There's no denying the effect the Beatles had on the music industry in the 60s, and indeed the impact they had on the cultural enjoyment of music. With that popularity came responsibility, and they used that put across their libertarian views as often as possible. The Beatles left a mark on the world with their social and political opinions, and even lent a hand to the breaking down of racial segregation in the American south.
Continue reading: The Beatles Helped Break Down Racial Segregation By Refusing To Perform
A-list director Ron Howard worked with the surviving Beatles to assemble this engaging documentary, which offers an inside look at Beatlemania, the three years when the best pop band in history toured the world. The messy title is a hint as to how compromised this film is: it's not a proper journalistic look at the band, but rather an approved portrait with the rough edges removed. But with its never-seen footage and lots of great music, it can't help but be hugely entertaining.
John Lennon, Paul McCartney, George Harrison and Ringo Starr spent years developing their sound before they hit the big time. And when they set off on their first tour in 1963, things immediately went crazy, with unprecedented displays of fan adoration. Fans couldn't get enough of these cheeky young guys from Liverpool, and their irreverent antics during interviews further endeared them to their audience. As they embarked on their first major tour of America, young journalist Larry Kane was sent to accompany them. Initially annoyed at this fluffy assignment, Kane was won over by their talent and the way they stood up to segregation laws in the South. But by 1966, they found that playing concerts in stadiums was simply too exhausting (they couldn't hear themselves above the screaming), so they abruptly stopped performing in public. The rest of their career took place in the studio.
All of this is recounted in a terrific range of home movies, archive footage, snapshots and interviews from the time, plus present-day recollections from Paul and Ringo. Added to this are interviews with celebrities who as children saw them perform, artists who worked with them and historians who examine their talent and impact. With access to this kind of material and a skilled editing team, Howard creates a film that's energetically gripping, offering a perspective on the Beatles that we may not have seen before.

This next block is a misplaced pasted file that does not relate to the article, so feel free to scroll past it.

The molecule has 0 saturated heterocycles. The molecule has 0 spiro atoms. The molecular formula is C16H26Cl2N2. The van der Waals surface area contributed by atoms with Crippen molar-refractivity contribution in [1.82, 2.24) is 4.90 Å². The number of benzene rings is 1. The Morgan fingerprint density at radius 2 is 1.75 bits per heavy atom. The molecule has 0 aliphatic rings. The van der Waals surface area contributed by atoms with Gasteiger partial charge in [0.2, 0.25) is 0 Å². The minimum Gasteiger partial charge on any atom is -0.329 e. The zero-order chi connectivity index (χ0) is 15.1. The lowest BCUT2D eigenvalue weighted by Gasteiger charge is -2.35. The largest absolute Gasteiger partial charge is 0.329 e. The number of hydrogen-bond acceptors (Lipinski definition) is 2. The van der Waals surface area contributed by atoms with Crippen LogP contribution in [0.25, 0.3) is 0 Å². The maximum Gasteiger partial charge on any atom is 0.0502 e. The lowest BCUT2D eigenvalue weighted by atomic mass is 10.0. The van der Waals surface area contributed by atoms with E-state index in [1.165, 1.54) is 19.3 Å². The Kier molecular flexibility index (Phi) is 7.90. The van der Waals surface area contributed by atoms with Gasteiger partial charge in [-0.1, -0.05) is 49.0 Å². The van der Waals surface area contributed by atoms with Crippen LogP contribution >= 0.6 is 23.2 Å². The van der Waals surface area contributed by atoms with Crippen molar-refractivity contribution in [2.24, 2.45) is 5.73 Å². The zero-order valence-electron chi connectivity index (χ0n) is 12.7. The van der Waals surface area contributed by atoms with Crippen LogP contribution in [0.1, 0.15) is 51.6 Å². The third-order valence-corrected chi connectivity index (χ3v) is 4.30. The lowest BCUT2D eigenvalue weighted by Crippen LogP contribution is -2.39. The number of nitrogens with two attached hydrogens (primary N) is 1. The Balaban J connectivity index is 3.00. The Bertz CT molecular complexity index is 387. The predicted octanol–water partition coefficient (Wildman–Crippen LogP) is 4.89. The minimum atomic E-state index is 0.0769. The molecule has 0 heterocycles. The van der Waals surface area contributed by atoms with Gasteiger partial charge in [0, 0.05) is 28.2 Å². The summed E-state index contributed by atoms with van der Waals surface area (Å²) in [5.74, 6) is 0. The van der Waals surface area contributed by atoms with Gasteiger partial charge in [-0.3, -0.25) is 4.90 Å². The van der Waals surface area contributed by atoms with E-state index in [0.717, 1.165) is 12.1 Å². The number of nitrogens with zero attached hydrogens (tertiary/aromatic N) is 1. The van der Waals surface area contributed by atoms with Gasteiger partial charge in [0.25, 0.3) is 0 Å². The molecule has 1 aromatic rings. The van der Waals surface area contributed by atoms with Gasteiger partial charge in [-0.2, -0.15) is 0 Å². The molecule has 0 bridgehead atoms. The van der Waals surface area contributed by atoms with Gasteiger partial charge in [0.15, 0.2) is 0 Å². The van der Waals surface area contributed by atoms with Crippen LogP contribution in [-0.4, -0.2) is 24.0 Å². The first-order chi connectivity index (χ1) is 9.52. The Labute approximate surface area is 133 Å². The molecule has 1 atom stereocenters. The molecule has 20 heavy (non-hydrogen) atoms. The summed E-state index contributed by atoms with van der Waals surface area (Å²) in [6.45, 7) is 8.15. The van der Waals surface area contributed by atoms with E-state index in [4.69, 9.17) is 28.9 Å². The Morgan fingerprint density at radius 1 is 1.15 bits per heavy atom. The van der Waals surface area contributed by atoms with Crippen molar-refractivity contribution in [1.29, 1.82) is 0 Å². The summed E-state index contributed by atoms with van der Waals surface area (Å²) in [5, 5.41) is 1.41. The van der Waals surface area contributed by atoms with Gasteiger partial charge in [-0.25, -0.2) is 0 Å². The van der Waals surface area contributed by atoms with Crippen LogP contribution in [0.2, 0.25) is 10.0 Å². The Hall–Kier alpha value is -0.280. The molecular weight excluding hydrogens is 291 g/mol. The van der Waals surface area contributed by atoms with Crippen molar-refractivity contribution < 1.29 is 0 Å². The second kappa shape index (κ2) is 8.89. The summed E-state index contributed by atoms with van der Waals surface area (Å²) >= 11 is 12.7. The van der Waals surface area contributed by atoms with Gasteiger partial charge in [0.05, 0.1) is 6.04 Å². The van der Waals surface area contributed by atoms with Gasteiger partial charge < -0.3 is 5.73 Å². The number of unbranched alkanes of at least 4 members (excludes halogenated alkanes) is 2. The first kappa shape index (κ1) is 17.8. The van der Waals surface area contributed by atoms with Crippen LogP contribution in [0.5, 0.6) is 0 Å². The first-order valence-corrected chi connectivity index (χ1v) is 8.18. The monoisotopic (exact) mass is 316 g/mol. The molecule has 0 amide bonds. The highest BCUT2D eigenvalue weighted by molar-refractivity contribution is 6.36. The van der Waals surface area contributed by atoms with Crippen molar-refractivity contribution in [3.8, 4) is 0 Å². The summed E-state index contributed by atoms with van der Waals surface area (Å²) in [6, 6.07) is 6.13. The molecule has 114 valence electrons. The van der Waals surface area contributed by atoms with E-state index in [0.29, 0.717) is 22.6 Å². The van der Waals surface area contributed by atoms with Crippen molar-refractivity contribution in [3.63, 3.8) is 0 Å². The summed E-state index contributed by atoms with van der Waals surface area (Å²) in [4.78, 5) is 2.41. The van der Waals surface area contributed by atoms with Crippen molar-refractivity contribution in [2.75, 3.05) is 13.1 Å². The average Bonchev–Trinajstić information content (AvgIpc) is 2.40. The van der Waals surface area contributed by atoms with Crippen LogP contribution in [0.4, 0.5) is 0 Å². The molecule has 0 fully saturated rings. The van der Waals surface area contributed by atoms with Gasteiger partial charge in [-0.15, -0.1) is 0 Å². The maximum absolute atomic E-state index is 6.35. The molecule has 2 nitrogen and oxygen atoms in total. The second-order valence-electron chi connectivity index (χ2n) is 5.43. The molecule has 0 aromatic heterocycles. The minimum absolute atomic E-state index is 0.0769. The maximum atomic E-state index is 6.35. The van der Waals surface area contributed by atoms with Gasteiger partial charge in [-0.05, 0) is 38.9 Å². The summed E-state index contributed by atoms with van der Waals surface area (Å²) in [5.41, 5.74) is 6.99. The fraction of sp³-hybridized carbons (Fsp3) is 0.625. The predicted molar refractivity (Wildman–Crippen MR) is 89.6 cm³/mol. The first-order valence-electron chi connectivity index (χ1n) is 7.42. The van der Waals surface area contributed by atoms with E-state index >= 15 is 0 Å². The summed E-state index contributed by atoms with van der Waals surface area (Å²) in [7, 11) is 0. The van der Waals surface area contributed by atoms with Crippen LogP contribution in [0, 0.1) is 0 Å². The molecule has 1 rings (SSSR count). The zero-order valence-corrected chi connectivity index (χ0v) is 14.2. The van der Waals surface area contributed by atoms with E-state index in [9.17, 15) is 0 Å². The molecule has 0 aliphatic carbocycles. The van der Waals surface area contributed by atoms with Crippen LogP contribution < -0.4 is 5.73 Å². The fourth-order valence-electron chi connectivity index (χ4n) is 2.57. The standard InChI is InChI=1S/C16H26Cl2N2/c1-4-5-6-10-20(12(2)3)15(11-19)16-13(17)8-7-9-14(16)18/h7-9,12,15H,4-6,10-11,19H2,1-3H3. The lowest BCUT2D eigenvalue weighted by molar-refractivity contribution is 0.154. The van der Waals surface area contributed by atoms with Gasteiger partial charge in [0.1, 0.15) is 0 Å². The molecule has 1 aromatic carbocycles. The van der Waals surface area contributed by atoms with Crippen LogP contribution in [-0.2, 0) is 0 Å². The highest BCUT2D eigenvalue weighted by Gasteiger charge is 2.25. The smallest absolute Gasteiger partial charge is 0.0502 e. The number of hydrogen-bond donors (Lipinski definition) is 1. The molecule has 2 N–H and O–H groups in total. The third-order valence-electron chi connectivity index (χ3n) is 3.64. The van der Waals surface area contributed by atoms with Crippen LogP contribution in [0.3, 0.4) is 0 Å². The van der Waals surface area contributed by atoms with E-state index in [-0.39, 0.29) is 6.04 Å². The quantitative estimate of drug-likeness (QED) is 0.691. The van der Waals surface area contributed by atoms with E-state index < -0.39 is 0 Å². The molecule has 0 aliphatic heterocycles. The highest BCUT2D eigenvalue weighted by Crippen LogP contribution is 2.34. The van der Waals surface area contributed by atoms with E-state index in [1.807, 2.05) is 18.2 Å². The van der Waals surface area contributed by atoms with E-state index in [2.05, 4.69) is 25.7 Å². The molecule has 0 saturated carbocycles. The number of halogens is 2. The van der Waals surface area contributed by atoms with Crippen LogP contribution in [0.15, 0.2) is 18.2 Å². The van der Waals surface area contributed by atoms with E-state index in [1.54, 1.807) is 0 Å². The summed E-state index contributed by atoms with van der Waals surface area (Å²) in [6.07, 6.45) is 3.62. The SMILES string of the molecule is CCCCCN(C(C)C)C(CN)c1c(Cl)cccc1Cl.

Continue reading: The Beatles: Eight Days A Week - The Touring Years Review
In 1962 The Beatles were signed to a management deal with a local record shop owner called Brian Epstein after he heard the band playing at their local venue, The Cavern Club, this was the first step in a series of events that soon saw the four lads from Merseyside become the biggest phenomenon the world had ever seen.
Once George Martin signed the band to Parlophone Records, it didn't take long for them to make their first visit to Abbey Road Studios and once they found themselves a permanent drummer in the form of Ringo Starr, the band had a number of possible singles recorded with the likes of 'Love Me Do' and 'Please Please Me', as good as the songs were, their reputation was still unknown and their first single peaked on the singles chart at #17. Their first number one came about after re-recording 'Please Please Me' at a faster tempo and the band began to make TV appearances. The clean shaven boys had style and an edgy quality that attracted young girls and their music was good enough that boys liked them too.
Thousands of fans followed them wherever they went and it lead to the band touring and promoting themselves and their music continually.
Not broadcast in its entirety since 1967, a full restoration will be played in select cinemas to support Ron Howard's 'Eight Days a Week' touring documentary about the band in September.
With Ron Howard’s documentary movie Eight Days a Week: The Touring Years hitting cinemas in a couple of months’ time, it has been announced that a specially restored film The Beatles’ iconic concert performance at Shea Stadium in 1965 will receive a limited theatrical run at the same time.